Interruptions by waiters have a deadly effect on anecdotes; they are always perfectly timed to ruin the punch-line. The chatter and laughter of fellow diners constitute other hazards.
A regular star of the tapes was a man who dined nightly in one of my regular venues. I came to admire his style and courage: he was dandyish - macaronic, the Victorians would have said - and completely disregarded a speech impediment which made his conversation resound like the braying of a donkey.
The memory of those days was revived last week when I had dinner with Alex Salmond, who renounced the SNP leadership last year but has since been persuaded to lead the parliamentary party at Westminster. I could not shake him from his assertion that he had given up the leadership because he had done it for 10 years, quite long enough.
He has naturally been mocked for what was seen as apostasy. He has been accused of turning his back on the Parliament he had helped to found.
Last week he argued that it was practical politics. His continued presence at Holyrood, he felt, would cramp the style of his successor, John Swinney, no matter how he tried to make himself unobtrusive. And the new SNP intake to Westminster would be a fresh generation needing experienced leadership.
I am unable to bring you direct quotation of his remarks. On Friday morning I slipped the tape into the car's cassette player. The playback began with laughter from a nearby table. Then as Alex answered my first question a waiter asked thunderously: 'Who's having the spinach?' At this point the tape jammed and this morning remains stuck fast.
But I left the table convinced that there was no hidden agenda behind his decision. I did detect a certain bitterness about some of the groundless rumours circulated about him during the Holyrood election campaign. He suspected they had been put about by his opponents.
And I also sensed a residue of rancour about the factional squabbling, attributed by commentators to the Sillarsites (though Jim Sillars himself rejects the charge), with which he had to deal towards the end of the leadership.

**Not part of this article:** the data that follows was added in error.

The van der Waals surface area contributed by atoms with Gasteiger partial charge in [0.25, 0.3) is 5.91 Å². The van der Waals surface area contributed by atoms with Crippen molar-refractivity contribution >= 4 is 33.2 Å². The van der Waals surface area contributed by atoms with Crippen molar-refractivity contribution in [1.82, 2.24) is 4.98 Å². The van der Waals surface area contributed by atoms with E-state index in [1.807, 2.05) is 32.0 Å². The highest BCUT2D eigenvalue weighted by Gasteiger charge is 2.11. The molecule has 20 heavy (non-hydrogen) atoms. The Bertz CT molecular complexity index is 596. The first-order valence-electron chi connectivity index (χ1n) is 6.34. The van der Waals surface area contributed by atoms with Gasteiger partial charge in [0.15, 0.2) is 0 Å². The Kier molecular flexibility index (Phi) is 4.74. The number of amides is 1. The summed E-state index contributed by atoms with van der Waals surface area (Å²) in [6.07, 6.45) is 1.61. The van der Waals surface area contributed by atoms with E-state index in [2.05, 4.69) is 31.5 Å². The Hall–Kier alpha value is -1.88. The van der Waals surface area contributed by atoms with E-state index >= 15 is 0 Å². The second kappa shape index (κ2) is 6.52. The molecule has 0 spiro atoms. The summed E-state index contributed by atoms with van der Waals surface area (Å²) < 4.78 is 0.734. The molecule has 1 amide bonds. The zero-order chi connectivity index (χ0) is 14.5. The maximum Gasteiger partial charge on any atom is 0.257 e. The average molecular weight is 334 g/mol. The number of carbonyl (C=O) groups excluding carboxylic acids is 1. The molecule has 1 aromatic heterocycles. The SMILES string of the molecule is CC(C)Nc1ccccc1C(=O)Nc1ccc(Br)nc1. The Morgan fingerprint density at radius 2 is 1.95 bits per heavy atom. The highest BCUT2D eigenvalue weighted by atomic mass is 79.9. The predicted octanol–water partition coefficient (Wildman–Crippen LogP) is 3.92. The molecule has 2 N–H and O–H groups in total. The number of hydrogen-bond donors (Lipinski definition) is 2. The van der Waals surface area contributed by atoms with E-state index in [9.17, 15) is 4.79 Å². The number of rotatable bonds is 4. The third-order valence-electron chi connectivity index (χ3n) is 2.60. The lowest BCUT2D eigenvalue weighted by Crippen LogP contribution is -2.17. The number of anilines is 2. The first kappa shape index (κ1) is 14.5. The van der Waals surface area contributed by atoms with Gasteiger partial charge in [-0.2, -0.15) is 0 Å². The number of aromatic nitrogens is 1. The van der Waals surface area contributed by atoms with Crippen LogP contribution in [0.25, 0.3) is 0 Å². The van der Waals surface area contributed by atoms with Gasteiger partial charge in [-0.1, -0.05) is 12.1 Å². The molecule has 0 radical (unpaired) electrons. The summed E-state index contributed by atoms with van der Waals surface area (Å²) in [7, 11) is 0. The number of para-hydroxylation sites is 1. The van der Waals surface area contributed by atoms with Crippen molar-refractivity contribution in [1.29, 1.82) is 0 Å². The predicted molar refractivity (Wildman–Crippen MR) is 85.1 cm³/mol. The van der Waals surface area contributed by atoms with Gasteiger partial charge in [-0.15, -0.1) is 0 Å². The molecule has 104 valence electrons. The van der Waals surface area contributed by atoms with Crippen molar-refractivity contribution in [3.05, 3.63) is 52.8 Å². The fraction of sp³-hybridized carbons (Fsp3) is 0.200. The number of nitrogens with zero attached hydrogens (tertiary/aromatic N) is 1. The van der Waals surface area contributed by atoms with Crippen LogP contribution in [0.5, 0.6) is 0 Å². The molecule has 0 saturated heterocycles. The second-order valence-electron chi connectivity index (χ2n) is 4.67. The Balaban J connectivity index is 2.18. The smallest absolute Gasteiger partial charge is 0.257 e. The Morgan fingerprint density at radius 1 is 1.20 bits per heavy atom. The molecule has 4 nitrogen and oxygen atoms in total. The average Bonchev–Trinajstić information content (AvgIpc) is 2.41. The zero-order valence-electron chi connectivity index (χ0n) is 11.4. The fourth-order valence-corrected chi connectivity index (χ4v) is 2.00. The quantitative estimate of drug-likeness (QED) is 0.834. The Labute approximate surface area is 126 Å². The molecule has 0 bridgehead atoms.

Another and perhaps even greater source of unhappiness was the vicious treatment he had received from sections of the Scottish press during the Holyrood campaign. Until relatively recently the native newspapers have been largely fair-minded (a tradition maintained by the Herald ). But two factors have changed the landscape. First, the English titles now in the marketplace, notably the Sun and the Daily Mail, freely mix their reporting with prejudice. Among the indigenous titles, the Scotsman has become an opinionated pamphlet under the Barclay Brothers and Andrew Neil, its headlines dripping with attitude, either anti-Labour or Europhobic.
Yet, you might say with Truman, a class politician has to be able to stand the heat. This is no game for pygmies but a gigantomachy, a titanic struggle for supremacy. The SNP is a slightly different case. In major parties, taking time out might have a fatal effect on a career; rivals would simply come jostling through.
By contrast Salmond can afford to stop and smell the flowers along the way. I suspect he has not gone for good. Guile and experience are not exactly in plentiful supply in the SNP and there will inevitably be a dearth of Westminster expertise. But above all I came to the conclusion that Salmond was suffering a little from ennui. And the remedy proposed by his doctor to Buchan's Richard Hannay - steal a horse in a part of the world where to do so is a capital offence - is hardly an option for man who has led the SNP always along the paths of reason.